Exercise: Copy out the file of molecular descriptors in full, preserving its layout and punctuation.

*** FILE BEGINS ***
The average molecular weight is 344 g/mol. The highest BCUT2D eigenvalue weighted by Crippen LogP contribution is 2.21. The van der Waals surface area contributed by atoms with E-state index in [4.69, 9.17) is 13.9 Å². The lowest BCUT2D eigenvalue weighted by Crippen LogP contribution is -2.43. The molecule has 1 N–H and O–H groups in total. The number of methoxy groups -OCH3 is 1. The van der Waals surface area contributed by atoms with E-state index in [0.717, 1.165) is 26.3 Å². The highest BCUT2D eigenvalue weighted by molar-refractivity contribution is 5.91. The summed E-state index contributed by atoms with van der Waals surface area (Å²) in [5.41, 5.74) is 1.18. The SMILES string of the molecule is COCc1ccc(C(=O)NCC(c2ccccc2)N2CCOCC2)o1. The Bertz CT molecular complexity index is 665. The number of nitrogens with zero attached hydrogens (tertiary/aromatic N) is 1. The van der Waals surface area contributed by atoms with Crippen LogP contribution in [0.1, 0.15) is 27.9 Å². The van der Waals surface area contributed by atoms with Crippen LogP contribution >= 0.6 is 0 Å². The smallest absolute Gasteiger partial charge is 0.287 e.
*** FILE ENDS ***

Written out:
The average molecular weight is 344 g/mol. The highest BCUT2D eigenvalue weighted by Crippen LogP contribution is 2.21. The van der Waals surface area contributed by atoms with E-state index in [4.69, 9.17) is 13.9 Å². The lowest BCUT2D eigenvalue weighted by Crippen LogP contribution is -2.43. The molecule has 1 N–H and O–H groups in total. The number of methoxy groups -OCH3 is 1. The van der Waals surface area contributed by atoms with E-state index in [0.717, 1.165) is 26.3 Å². The highest BCUT2D eigenvalue weighted by molar-refractivity contribution is 5.91. The summed E-state index contributed by atoms with van der Waals surface area (Å²) in [5.41, 5.74) is 1.18. The SMILES string of the molecule is COCc1ccc(C(=O)NCC(c2ccccc2)N2CCOCC2)o1. The Bertz CT molecular complexity index is 665. The number of nitrogens with zero attached hydrogens (tertiary/aromatic N) is 1. The van der Waals surface area contributed by atoms with Crippen LogP contribution in [0.1, 0.15) is 27.9 Å². The van der Waals surface area contributed by atoms with Crippen LogP contribution >= 0.6 is 0 Å². The smallest absolute Gasteiger partial charge is 0.287 e.